It can also be useful to help your child reframe challenges as opportunities. For example, when you notice he is struggling with learning a song on the guitar, try something like, “How many stanzas do you think you could learn in twenty minutes?” When it comes time to hear the progress, praise the work and effort, and ask him about what helped and/or hindered (back to the idea of turning bad days into good data).

Try it out. Now for all this to work, you ought to find ways for your child to “try it out” before having to fully commit to something of interest. And, it’s got to be something in which your child shows interest. Once it seems that you found a good fit, it will be useful for you to help him identify some quick wins that will keep this interest and allow you to practice some of the ideas above.

Hope this helps you steer clear of the “suck,” or at least helps to reduce the amount of “suck-i-tude” you have to endure.

P.S. Don’t say suck.

Best of Luck,
Steve

Crucial Conversations QA

Help! I’m Stuck on an Airplane and Need Some Skills

Dear Joseph,

Recently, I was on an overnight flight, trying to sleep. The person in the next seat was using headphones and laughing loudly every two minutes or so. I told her, politely: “Excuse me, you probably do not realize it, but you are laughing quite loudly, and it is preventing me from going to sleep.” In response, she muttered an offensive epithet and turned away from me. I decided not to engage further and closed my eyes. I didn’t get any sleep as she continued to make noise. Once the lights were back on and we started having breakfast, she started talking to me angrily saying that I should find a different seat or use earplugs if I am disturbed by noise. I had no desire to be engaged in an argument but did not know how to respond to get her to stop. What could I have done differently?

Signed,
Anger Management

Dear Anger Management,

A sign of your emotional maturity is your capacity to sit with others’ drama without absorbing it.

Your experience bears a striking resemblance to one I had three months ago. A perky woman next to me began peppering me with questions the instant she sat down. “What’s your name? What do you do? Why are you going to LA?” and on, and on. I introduced myself, answered a couple of perfunctory questions, then said, “I’ve got some work I want to get done. May I talk with you more when I finish in a couple of hours?” She huffed and turned away.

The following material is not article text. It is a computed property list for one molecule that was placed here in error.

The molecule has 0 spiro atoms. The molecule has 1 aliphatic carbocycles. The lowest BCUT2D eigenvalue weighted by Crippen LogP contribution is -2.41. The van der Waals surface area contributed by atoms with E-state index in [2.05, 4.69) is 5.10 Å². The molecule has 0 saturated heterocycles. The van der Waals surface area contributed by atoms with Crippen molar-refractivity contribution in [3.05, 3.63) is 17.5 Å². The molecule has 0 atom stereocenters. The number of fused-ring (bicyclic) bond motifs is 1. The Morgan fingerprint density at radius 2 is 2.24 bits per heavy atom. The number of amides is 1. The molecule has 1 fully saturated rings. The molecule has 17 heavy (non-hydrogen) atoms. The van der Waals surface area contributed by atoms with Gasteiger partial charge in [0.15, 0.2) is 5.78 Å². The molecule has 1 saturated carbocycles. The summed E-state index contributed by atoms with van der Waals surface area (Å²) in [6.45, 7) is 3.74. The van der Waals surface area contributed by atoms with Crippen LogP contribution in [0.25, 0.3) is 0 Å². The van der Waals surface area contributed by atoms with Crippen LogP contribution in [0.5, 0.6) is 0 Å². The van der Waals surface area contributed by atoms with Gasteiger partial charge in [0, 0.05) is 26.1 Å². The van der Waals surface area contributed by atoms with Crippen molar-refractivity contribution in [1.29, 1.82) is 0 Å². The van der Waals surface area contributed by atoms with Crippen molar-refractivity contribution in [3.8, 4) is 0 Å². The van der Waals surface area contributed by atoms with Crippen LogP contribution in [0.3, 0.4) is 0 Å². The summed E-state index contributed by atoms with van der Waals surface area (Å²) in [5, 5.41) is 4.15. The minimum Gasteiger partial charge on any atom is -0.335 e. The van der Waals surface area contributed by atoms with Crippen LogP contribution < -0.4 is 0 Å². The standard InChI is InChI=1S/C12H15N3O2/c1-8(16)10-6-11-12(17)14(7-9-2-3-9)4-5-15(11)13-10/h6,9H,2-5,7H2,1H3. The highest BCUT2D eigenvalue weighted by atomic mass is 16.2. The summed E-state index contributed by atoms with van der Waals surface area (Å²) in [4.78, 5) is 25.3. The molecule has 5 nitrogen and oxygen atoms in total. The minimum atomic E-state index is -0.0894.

That was a crucial moment. In moments like that, I have three emotional choices: ignore, absorb, or acknowledge.

Ignore. I can reject the clear evidence of the other person’s upset—often in a defensive way. I can actively neglect him or her in an attempt to punish. Or, I can do so to ensure my own safety. In either case, this willful ignorance is false. I actively resist the other person’s emotions while pretending I am not.

Absorb. I can take responsibility for how the other person is feeling by apologizing, or rescuing him or her. I could turn to this lady next to me and say, “I am sorry, what’s on your mind?” or, “Please don’t be mad, I’m just very busy—I have to get these things done or I’ll be in big trouble.”

Acknowledge. Acknowledgement means I care that she is upset but also recognize that it is her choice to be upset. After acknowledging that she is angry, I first examine my own role to discern whether I have fallen short of my own moral duty. If I have, I own it. I don’t own her emotions, but I own the actions that invited her to feel that way. For example, if I had been curt with her I might say, “I don’t think I said that in a very respectful way. I am sorry. I would enjoy talking with you once I have handled some things on my mind. I hope you understand.” Next, I acknowledge that she is feeling that way by validating her. “It appears you’re upset that I won’t talk with you now. I’m sorry you feel that way.” Do NOT apologize for your choice, simply express your empathy with her upset.

In my own case, the woman began to order drink after drink. The more she took in, the angrier she became. Every few minutes, she would turn to me and say, “Are you ready to talk now, Mr. Big Shot?” With a couple of more drinks in her she began to swear at me and call me names.

It is hard to stay in acknowledge rather than absorb when a relentless string of profanities is coming at you. But it is possible. You slip from one to the other when you begin to feel either that: a) the other person’s behavior means something about you—i.e. when people are unhappy with you or don’t like you that your own worth is threatened; or b) you are responsible for the other person’s feelings—i.e. your safety or worth require you to keep others happy.